Suppose you observe many Japanese to English misinterpretations; in that case, you will stop wondering why people will grab and invest some yen in an available native English speaker for proper translation, rather than using some loose English that will hit the wrong point or those that won’t even hit the point.
There are several instances of Japanese to English Misinterpretations that neither hit the right words nor pass the intended message. For instance, the word “Goon” is synonymous with thugs and gang members in native English. However, this same word, “Goon” is associated with smiling babies in Japan, which is quite contradictory.
Another typical example is an inscription that says, “Parts of the car are offered” “Hot Parts.” While native English sees the grammar and might even find it easy to overlook it, this business owner might reconsider advertising like this. The word “hot” commonly means stolen in Japan. Consequently, you might expect it to pass the wrong message.
This guy is apparently selling “Hot”, or stolen parts.
Having a baby-brand name that is commonly known among gangs = only in Japan.
Japanese to English misinterpretations is a representation of what can go wrong in day-to-day non-professional translations. Therefore, it is appropriate to give a big salute to various individuals, companies, and establishments that seek editors and translators’ help to make the right translations. Others that neglect this are often the ones in the center of memes and media jokes.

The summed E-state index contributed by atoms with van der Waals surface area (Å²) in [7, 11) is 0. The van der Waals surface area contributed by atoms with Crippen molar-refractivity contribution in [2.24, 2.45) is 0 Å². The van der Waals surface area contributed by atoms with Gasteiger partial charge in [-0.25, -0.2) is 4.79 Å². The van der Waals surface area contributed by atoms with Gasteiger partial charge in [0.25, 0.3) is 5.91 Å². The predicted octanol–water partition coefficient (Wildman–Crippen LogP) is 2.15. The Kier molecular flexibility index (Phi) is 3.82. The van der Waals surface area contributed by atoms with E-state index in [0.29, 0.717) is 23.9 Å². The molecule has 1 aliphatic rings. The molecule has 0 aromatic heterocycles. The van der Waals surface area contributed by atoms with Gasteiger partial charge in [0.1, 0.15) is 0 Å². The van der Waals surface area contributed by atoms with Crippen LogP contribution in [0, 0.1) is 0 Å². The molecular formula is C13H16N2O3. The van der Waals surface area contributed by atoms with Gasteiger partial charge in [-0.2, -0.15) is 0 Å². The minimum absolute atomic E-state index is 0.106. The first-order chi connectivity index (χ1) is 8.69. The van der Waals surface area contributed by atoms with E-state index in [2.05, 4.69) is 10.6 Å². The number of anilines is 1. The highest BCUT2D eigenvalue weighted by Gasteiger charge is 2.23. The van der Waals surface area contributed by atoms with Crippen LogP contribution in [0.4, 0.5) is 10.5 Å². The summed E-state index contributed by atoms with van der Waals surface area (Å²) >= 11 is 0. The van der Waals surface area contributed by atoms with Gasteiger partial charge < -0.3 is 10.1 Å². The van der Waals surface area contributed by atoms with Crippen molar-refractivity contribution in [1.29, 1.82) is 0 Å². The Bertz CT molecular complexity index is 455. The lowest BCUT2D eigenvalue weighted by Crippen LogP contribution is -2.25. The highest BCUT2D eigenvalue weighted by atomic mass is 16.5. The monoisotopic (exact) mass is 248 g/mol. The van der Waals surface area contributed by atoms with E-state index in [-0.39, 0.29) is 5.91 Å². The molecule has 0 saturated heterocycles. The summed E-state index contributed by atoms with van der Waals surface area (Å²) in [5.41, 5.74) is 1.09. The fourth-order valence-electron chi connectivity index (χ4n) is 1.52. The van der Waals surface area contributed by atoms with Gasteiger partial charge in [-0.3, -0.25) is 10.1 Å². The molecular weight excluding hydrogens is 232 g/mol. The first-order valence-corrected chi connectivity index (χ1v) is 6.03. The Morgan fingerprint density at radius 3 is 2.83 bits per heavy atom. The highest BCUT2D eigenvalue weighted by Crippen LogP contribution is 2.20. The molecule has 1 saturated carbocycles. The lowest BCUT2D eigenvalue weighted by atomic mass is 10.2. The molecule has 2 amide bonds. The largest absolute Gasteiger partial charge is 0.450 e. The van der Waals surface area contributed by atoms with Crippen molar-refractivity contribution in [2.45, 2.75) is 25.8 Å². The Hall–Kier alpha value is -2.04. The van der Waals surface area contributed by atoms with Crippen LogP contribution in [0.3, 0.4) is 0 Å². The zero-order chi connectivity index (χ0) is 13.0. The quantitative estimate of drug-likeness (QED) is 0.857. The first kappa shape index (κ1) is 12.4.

In some cases, native English speakers and other foreigners try to explain the translation errors. Often, such remarks are welcomed with an appreciable response, while other times it is ignored or considered offensive. Be careful not to offend anyone despite your good intentions.
Nevertheless, it appears that the influence of foreigners and native English speakers in Japanese to English translations is not enough. Despite their presence, many Japanese to English misinterpretations still exist to this day in both commercial and informational content. If you are travelling to Japan, you might find it interesting to pay attention to these misinterpretations.
So let’s have fun with these misinterpretations!